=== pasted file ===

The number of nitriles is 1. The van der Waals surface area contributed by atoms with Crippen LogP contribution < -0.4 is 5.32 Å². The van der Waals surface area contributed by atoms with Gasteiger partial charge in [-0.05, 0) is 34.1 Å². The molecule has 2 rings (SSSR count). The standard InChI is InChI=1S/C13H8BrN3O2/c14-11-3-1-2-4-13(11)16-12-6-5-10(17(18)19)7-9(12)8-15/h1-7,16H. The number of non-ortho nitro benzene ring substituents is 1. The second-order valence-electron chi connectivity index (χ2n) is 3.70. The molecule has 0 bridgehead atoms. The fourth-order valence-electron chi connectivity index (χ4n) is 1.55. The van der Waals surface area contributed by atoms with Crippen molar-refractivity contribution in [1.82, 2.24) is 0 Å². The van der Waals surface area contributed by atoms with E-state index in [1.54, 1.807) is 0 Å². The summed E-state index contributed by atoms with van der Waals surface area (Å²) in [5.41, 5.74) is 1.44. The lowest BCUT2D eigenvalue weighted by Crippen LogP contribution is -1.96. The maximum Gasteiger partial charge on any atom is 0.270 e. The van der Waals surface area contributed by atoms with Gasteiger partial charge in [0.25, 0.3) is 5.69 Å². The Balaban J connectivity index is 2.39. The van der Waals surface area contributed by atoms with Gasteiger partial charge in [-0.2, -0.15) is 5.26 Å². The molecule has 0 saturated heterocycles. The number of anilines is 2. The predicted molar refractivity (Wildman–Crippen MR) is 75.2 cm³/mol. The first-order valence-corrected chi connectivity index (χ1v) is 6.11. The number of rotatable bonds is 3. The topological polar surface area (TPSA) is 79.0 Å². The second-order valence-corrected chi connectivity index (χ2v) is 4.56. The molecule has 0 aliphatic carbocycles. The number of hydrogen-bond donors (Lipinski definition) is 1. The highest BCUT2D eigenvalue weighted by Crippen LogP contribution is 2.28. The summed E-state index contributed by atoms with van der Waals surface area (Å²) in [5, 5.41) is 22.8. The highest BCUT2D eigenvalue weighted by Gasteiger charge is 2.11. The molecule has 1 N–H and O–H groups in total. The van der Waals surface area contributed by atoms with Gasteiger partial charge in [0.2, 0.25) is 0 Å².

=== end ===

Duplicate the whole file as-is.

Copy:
The number of nitriles is 1. The van der Waals surface area contributed by atoms with Crippen LogP contribution < -0.4 is 5.32 Å². The van der Waals surface area contributed by atoms with Gasteiger partial charge in [-0.05, 0) is 34.1 Å². The molecule has 2 rings (SSSR count). The standard InChI is InChI=1S/C13H8BrN3O2/c14-11-3-1-2-4-13(11)16-12-6-5-10(17(18)19)7-9(12)8-15/h1-7,16H. The number of non-ortho nitro benzene ring substituents is 1. The second-order valence-electron chi connectivity index (χ2n) is 3.70. The molecule has 0 bridgehead atoms. The fourth-order valence-electron chi connectivity index (χ4n) is 1.55. The van der Waals surface area contributed by atoms with Crippen molar-refractivity contribution in [1.82, 2.24) is 0 Å². The van der Waals surface area contributed by atoms with E-state index in [1.54, 1.807) is 0 Å². The summed E-state index contributed by atoms with van der Waals surface area (Å²) in [5.41, 5.74) is 1.44. The lowest BCUT2D eigenvalue weighted by Crippen LogP contribution is -1.96. The maximum Gasteiger partial charge on any atom is 0.270 e. The van der Waals surface area contributed by atoms with Gasteiger partial charge in [0.25, 0.3) is 5.69 Å². The Balaban J connectivity index is 2.39. The van der Waals surface area contributed by atoms with Gasteiger partial charge in [-0.2, -0.15) is 5.26 Å². The molecule has 0 saturated heterocycles. The number of anilines is 2. The predicted molar refractivity (Wildman–Crippen MR) is 75.2 cm³/mol. The first-order valence-corrected chi connectivity index (χ1v) is 6.11. The number of rotatable bonds is 3. The topological polar surface area (TPSA) is 79.0 Å². The second-order valence-corrected chi connectivity index (χ2v) is 4.56. The molecule has 0 aliphatic carbocycles. The number of hydrogen-bond donors (Lipinski definition) is 1. The highest BCUT2D eigenvalue weighted by Crippen LogP contribution is 2.28. The summed E-state index contributed by atoms with van der Waals surface area (Å²) in [5, 5.41) is 22.8. The highest BCUT2D eigenvalue weighted by Gasteiger charge is 2.11. The molecule has 1 N–H and O–H groups in total. The van der Waals surface area contributed by atoms with Gasteiger partial charge in [0.2, 0.25) is 0 Å².